December 8, 2007 in City

Attorney for driver in Schrock crash seeks dismissal

By The Spokesman-Review
 
The Spokesman-Review photo

Helm
(Full-size photo)

An attorney for Clifford Lee Helm, a Deer Park man facing vehicular homicide charges for a head-on collision that killed five children in 2005, want the charges dismissed.

Helm’s trial on five counts of vehicular homicide and one count of vehicular assault is scheduled to start Feb. 25 before Spokane Superior Court Judge Jerome Leveque.

But in new motions filed this week, defense attorney Carl Oreskovich says the state can’t prove Helm was doing anything illegal when he caused the crash that killed five children of Jeffrey and Carolyn Schrock, who were riding in their father’s truck on Nov. 1, 2005.

The state must prove that Helm “was driving in a reckless manner … indifferent to the consequences,” according to the motion.

Carmen, 12, Jana, 10, Carinna, 8, Jerryll, 5, and Craig, 2, were killed when Helm’s Ford pickup – traveling down the wrong side of Highway 395 – hit Jeffrey Schrock’s pickup head-on.

Last November, the Washington State Patrol completed its investigation, reporting that Helm, 57, was not drunk at the time of the accident. The WSP also subpoenaed cell phone records that showed Helm had briefly used his cell phone just before the crash.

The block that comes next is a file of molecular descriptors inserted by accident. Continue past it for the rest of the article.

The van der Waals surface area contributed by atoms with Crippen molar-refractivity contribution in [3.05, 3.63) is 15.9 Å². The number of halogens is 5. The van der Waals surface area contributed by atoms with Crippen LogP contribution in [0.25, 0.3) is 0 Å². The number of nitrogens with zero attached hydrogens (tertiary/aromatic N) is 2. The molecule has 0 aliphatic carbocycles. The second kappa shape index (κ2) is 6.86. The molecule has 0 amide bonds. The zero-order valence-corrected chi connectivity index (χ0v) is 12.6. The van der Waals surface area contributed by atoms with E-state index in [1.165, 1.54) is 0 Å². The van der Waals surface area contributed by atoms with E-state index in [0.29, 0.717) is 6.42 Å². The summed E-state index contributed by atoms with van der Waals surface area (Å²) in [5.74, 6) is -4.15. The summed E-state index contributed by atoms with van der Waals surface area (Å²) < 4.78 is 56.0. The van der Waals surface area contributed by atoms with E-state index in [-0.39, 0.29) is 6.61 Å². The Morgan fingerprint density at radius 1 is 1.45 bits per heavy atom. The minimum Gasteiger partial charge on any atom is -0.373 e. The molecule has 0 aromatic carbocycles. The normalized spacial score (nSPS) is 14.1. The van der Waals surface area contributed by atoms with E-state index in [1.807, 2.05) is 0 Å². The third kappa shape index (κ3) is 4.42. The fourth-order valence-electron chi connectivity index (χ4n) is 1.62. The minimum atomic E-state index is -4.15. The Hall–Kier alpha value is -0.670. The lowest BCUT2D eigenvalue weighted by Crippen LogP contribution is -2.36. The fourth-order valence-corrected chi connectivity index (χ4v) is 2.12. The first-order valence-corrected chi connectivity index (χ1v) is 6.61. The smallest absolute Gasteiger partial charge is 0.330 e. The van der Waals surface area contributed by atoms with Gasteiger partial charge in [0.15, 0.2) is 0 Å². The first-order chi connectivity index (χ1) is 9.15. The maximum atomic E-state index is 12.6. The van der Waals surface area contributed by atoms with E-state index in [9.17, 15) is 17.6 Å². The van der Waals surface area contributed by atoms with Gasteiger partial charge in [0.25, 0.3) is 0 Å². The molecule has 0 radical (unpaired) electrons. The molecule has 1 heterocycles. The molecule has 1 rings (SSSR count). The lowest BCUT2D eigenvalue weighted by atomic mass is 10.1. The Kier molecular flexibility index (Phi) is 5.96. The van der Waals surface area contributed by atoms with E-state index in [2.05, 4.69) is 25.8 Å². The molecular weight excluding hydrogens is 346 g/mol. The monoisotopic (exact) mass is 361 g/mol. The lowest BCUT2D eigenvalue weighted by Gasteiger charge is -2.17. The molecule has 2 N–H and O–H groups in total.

The records showed that Helm called his wife Sandy at 4:19 p.m. She called him back at 4:20 p.m., but the call was unanswered. She then made a frantic call to 911 two minutes later, according to the WSP.

Sandy Helm was driving behind her husband at the time.

Oreskovich argues that on Nov. 1, 2005, it was “perfectly legal” to operate a motor vehicle in Washington state while using a hand-held cell phone. Helm told a police detective he doesn’t remember the accident, “other than that a truck hit him,” according to the motion.

If the court denies the motion to dismiss, Oreskovich will ask for a change of venue to Western Washington, claiming that Helm can’t get a fair trial in Spokane County due to “inflammatory and inaccurate” news coverage that has tainted the potential jury pool.

Newspaper articles are “replete with examples where Mr. Helm is blamed for the delay of the investigation because he invoked his right not to speak with law enforcement,” the motion says. The coverage was misleading because Helm did speak with a detective from the WSP, saying he didn’t recall the crash, Oreskovich says in the motion.

The defense attorney also criticizes Spokane County Prosecutor Steve Tucker for saying that a special inquiry had to be initiated because Helm failed to speak with investigators – an “extrajudicial statement” likely to heighten public condemnation of Helm.

The prosecutor’s office will oppose the motion to dismiss, said Spokane County deputy prosecutor Clint Francis.

The new motions will be argued on Dec. 20.


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